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Introduction to LitElement

The use of powerful frameworks and libraries is very widespread nowadays. We can name Angular, React.js, Vue, Svelte, among others.

It's hard to imagine building a web application without the use of any of these component-based frameworks. For these options, the components are reusable and configurable widgets. They are able to provide a custom behavior and styling and they're used as building blocks for the application.

Can we share a component between these frameworks? The short answer is no. Every framework/library has a custom API definition to build components and they are not interoperable with each other.

🔗What is LitElement?

According to the official LitElement website:

LitElement is a simple base class for creating fast, lightweight web components that work in any web page with any framework.

That means we can use the OOP (Object-Oriented Programming) paradigm using JavaScript or even better: TypeScript.

🔗JavaScript vs TypeScript

To create your first custom Web Component using JavaScript, you'll need to define a class that implements the appearance and functionality of it as follows:

import { LitElement, html } from 'lit-element';

class HelloComponent extends LitElement {
  static get properties() {
    return { name: { type: String } };
  }

  constructor() {
    super();
    this.name = 'Luis'; // Set a default value here
  }

  // Defines a template to be "rendered" as part of the component.
  render() { 
    return html`Hello ${this.name}. Welcome to LitElement!`;
  }
}

// Register as a custom element named <hello-component>
customElements.define('hello-component', HelloComponent);

Now let's see how you can write your first Web Component using the power of TypeScript:

import { LitElement, html, property, customElement } from 'lit-element';

//Decorator that register as a custom element named <hello-component>
@customElement('hello-component')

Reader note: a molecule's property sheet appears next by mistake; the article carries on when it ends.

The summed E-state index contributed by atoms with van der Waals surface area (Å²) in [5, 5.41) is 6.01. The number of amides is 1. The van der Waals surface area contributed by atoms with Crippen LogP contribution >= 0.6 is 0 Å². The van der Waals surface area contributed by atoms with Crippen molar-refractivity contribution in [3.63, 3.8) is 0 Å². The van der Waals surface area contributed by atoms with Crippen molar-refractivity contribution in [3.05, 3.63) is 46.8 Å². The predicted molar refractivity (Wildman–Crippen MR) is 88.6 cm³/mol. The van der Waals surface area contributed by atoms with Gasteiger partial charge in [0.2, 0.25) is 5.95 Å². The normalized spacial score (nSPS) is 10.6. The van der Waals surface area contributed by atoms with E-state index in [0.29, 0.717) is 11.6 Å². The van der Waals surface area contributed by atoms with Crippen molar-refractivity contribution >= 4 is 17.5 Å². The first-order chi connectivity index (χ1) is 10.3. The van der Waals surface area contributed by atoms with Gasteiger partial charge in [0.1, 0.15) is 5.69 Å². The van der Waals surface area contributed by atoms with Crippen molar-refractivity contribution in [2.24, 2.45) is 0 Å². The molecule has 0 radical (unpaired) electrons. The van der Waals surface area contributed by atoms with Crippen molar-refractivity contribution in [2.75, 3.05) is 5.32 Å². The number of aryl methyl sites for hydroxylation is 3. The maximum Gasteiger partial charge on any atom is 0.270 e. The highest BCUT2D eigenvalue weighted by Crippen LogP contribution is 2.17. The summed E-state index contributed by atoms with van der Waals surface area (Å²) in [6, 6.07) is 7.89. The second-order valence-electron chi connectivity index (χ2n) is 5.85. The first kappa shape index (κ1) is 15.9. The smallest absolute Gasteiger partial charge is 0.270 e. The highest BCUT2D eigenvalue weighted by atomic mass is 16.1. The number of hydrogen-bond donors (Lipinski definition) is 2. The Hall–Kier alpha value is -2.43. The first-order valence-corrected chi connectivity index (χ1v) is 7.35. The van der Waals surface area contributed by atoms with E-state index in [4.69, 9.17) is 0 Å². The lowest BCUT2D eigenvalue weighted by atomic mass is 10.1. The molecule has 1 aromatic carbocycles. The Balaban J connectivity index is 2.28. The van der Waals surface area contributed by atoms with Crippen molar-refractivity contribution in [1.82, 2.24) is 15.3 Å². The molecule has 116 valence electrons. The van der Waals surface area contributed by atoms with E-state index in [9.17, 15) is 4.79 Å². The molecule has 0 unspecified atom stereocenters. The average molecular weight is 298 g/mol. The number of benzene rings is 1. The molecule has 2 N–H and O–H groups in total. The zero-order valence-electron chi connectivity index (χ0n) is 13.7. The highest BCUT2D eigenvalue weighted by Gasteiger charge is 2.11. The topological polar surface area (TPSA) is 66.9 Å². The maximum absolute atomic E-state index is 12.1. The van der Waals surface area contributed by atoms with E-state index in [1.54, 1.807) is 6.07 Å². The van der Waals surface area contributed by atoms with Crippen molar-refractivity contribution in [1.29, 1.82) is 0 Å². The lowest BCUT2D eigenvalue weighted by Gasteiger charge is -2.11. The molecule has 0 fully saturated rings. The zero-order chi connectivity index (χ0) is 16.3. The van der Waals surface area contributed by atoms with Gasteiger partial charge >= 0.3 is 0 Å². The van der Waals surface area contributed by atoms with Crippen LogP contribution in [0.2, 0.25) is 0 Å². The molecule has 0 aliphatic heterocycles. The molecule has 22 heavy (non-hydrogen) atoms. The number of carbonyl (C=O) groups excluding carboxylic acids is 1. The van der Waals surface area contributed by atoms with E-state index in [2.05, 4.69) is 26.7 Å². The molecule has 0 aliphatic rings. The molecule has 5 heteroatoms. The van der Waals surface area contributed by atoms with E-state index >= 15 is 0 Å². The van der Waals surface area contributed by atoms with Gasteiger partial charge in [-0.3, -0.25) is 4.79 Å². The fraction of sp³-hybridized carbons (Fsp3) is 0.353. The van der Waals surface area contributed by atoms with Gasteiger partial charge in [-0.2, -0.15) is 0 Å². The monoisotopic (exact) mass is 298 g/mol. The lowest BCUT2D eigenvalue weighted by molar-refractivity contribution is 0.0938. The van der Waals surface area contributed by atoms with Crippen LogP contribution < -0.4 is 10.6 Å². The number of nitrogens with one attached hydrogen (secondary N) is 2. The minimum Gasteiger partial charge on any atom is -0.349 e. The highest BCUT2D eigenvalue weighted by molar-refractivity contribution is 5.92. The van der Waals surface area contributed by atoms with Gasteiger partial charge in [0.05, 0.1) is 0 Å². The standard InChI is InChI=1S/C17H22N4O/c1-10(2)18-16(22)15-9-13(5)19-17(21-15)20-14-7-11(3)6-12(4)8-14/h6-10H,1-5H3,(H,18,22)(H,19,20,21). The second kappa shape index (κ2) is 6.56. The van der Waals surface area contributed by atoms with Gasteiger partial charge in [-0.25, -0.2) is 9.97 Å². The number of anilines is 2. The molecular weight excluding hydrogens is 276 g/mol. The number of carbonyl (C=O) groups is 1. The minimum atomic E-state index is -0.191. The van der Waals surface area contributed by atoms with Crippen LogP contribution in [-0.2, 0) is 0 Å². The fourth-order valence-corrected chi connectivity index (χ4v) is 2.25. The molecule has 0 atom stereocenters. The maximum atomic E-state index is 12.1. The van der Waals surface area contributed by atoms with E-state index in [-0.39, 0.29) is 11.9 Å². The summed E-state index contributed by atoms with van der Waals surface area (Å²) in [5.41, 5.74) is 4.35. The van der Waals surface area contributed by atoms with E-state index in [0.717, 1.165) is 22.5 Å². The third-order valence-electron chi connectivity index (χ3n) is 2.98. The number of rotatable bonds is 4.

export class HelloComponent extends LitElement {
  // You can assign the default value here.
  @property({type: String}) name = 'Luis'; 

  // Defines a template to be "rendered" as part of the component.
  render() { 
    return html`Hello, ${this.name}. Welcome to LitElement!</p>`;
  }
}

As you may note, the use of TypeScript decorators will provide the ability to annotate the class declarations and members.

In the next section, you can find more articles to learn and get started with LitElement and TypeScript.

🔗More about LitElement

In the past months, I've been publishing several articles about using LitElement with TypeScript. Also, I've been using these technologies actively to build Single-page applications, and I'm happy to share these resources with you:

More articles are coming soon! Do not miss any of them and visit the This Dot Blog to be up-to-date.

Feel free to reach out on Twitter if you have any questions. Follow me on GitHub to see more about my work.


This Dot Labs is a modern web consultancy focused on helping companies realize their digital transformation efforts. For expert architectural guidance, training, or consulting in React, Angular, Vue, Web Components, GraphQL, Node, Bazel, or Polymer, visit thisdotlabs.com.

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